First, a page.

A Lot or a Little?
What you will—and won't—find in this movie.
Love can strike anytime, and especially when you're not looking, and it's good to give into it -- for the right person. The film, in fact, is infused with romance (a magical moon, a sense that lovers can't resist the pull of true love). Your past doesn't define have to define you. There's also a clear message about the importance of family and tradition, though one does not have to abide by both slavishly.
Positive Role Models
In the beginning, the two main leads are broken types defined by their past heartbreaks. But somehow, they find a way to trust and hope, though the route they take does include some form of deception.
Violence & Scariness
A woman slaps a man who, earlier, threatens to kill himself half-seriously.
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Sex, Romance & Nudity
A woman sleeps with her fiance’s brother. We see them kissing and hear them moaning; later she’s seen ostensibly naked under a sheet, her silhouette outlined by moonlight. An elderly man is having an affair, and his wife suspects it. Another retiree gets frisky with his wife (no nudity). A womanizer kisses a married woman on the cheek after walking her home.
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Some, used sparingly: "s--t;" Italian word for prostitute.
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Products & Purchases
Some signage for the Metropolitan Opera's production of "La Boheme," as well as mom-and-pop stores (florists, hair salons, bakeries). Also, the odd Budweiser outside a bar.
Drinking, Drugs & Smoking
Plenty of social drinking at restaurants, parties, the theatre; a family breaks open the champagne to celebrate a piece of good news; a woman drinks a glass of wine before a date.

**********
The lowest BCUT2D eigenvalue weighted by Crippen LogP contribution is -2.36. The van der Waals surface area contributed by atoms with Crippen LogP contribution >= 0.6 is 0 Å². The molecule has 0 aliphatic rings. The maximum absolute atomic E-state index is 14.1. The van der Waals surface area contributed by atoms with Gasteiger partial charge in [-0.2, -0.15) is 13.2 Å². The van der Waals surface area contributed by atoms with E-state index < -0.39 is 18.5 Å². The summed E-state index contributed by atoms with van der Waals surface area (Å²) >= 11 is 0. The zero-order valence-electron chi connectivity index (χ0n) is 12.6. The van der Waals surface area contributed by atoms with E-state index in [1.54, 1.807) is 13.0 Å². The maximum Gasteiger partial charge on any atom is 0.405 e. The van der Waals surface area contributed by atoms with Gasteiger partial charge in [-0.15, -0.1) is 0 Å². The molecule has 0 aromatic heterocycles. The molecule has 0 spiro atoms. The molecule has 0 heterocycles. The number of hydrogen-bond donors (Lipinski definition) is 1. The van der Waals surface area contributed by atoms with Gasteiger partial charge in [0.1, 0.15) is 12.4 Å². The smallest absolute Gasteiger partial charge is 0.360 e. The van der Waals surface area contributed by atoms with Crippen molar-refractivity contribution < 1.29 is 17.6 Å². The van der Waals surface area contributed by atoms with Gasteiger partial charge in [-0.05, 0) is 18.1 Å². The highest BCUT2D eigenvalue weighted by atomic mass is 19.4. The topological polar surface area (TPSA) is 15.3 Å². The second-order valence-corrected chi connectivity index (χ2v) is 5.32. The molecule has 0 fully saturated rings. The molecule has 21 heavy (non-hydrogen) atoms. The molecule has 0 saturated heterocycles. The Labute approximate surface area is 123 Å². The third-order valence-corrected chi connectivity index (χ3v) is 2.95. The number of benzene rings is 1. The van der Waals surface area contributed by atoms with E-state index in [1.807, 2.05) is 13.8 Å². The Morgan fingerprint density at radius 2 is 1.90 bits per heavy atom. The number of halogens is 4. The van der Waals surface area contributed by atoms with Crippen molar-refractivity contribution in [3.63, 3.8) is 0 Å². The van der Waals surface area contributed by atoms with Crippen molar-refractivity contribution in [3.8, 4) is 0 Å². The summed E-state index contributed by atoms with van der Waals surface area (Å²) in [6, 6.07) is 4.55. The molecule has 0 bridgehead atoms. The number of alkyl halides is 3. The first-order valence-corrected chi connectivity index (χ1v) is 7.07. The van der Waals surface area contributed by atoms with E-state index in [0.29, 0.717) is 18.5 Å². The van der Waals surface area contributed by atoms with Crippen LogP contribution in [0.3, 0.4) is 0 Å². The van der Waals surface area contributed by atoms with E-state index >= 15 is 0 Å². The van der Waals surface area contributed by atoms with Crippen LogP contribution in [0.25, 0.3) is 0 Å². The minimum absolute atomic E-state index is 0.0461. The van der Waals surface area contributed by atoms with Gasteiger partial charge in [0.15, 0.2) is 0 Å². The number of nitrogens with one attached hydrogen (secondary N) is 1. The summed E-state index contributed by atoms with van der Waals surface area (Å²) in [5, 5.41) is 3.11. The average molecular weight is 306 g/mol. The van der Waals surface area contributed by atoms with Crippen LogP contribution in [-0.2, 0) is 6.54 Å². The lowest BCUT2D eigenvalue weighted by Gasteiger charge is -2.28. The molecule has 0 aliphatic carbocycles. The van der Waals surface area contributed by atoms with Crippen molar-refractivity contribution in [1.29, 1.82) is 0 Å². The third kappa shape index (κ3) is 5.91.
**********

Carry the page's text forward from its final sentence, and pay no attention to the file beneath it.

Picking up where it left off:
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Parents Need to Know
Parents need to know that this romantic comedy, which is far from the pre-packaged, predictable fare typical of the genre, has lots of heart, but does deal with mature themes like betrayal and deception, which are probably too weighty for kids. There's little swearing and nudity, though couples are shown in passionate embrace. There are also some arguments that may be a little bombastic for very young viewers (though hilarious for everyone else). To stay in the loop on more movies like this, you can sign up for weekly Family Movie Night emails.
Is It Any Good?
MOONSTRUCK is a playful creation with refreshing and charming twists and turns, so far removed from the formulaic fare often packaged as romantic comedy. There's a reason it reaped so many awards -- writing, acting -- at the 1988 Academy Awards. First, there's the premise, which could've easily veered into melodrama but instead found life as an offbeat meditation on passion. Then, there's the ensemble -- so strong from the bit players to the lead, especially the captivating Cher. (Cage borders on hammy, but appeals, anyway.)
But it's also juxtaposed with moments of affecting reality (a man cheats on his longtime, devoted wife, played with such dexterity by Olympia Dukakis), which rescues it from maudlin. It also makes you think about how easily being moonstruck turns into being complacent, and how one can't rely on a celestial being, beautiful or not, to make an earth-bound relationship last for all time. That takes work.
Did we miss something on diversity?
Research shows a connection between kids' healthy self-esteem and positive portrayals in media. That's why we've added a new "Diverse Representations" section to our reviews that will be rolling out on an ongoing basis. You can help us help kids by suggesting a diversity update.